American Airlines: I Guess You’re Not Great Now

An act of bad customer service and overt cruelty by an American Airlines lounge agent at JFK on Saturday, November 26, 2016, costs the Airlines a valuable customer who will not hesitate in telling everyone about it.

Last week I put a face to something that has no place in society – let alone business. Cruelty.

This story begins two days before Thanksgiving in Miami, Florida. I had a house full of people in town to celebrate Thanksgiving.  While a dozen of us were sitting around the dining room table reminiscing, my father received a telephone call notifying him of the passing of a close relative. The news was as shocking as it was sad.  My parents live in New York and came to Miami for the holiday, but they were not planning on going home for several days after Thanksgiving.

The bad news changed that, and my parents and I made plans to fly up to New York the day after Thanksgiving to pay our respects.  I scheduled my return flight for the following day, right after the services.

We gave thanks on the holiday and traveled as planned.  We paid our respects and tried to comfort our family as much as possible.  At the end of the twenty-four-hour travel period, I was tired and looking forward to heading home.

When I reached JFK airport for flight 65 from New York to Miami on Saturday, I was still in my suit from the funeral services.  I arrived about three hours before my flight and surprisingly breezed through security in less than five minutes (it was Thanksgiving weekend).  Needing a clean place to change clothes, Wi-Fi access, and a drink, I decided to go the American Airlines Admirals Club. I had been a member in the past but let my membership lapse.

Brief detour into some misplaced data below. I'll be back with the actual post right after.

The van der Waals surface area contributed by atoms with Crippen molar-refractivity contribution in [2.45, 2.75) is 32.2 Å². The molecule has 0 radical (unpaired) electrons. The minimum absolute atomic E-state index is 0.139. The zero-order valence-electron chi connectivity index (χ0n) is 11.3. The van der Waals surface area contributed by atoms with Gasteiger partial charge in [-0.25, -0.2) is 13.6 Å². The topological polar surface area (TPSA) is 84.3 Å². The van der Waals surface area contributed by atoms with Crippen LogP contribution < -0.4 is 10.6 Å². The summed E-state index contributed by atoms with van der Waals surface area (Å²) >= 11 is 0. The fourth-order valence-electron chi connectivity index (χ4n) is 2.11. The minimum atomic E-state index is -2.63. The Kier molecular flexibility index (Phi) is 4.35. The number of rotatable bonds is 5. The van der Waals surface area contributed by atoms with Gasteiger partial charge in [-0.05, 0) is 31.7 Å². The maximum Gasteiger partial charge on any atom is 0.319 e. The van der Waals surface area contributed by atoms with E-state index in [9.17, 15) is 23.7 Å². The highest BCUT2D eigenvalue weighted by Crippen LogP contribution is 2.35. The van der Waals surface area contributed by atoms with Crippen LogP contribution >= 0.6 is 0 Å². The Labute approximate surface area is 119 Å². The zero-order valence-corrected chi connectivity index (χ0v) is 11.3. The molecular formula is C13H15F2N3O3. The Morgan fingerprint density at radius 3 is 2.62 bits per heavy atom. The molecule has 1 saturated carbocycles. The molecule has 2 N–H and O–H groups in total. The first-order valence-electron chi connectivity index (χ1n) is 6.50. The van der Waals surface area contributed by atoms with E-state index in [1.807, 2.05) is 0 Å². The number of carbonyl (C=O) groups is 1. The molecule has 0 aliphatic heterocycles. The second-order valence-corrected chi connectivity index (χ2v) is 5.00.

I got to the counter at the JFK Admirals Club, Terminal 8, Concourse B, at 12:30 PM. There were three people working the podium immediately off the elevator. When I approached the first woman, she said:

“Hello. How are you?”

“Great!” I replied with a smile as I gave her my passport and First Class Ticket.

“Really?”  She said.

“Yes. I’m going home.” I replied.

She punched some information into the computer and said: “First Class to Miami doesn’t get you into the lounge.”

“I know,” I replied. “I’d like to buy a day-pass.”

“No day-passes. The lounge is under construction.” Was the response.

Then, as I turned to walk away, came the imaginary punch to the gut:

“I guess you’re not great now…” This American Airlines lounge attendant said with a smirk.

“Nope, still great,” I said because I knew that was the last time I would ever have to fly American Airlines.

This woman did not tell me there was another Admirals Club in an adjacent concourse. She didn’t offer me any alternative or make any recommendation.  And if she had just said: “Sorry.” I would have thought nothing of it because this low level of service is what I’ve come to expect from most airlines.

But the cruel comment?

I do not care if American has me locked in because I live in Miami and they control 60% of the domestic gates in this airport, I will drive to Ft. Lauderdale, Palm Beach, or even Orlando to avoid them. I travel 50 to 60 times each year. I always fly First Class and often fly on fully-refundable tickets.  American Airlines has lost me as a customer.

I can’t tell you which carrier you should fly when you travel, but you must avoid American Airlines at all costs – if you want to be treated like a human being.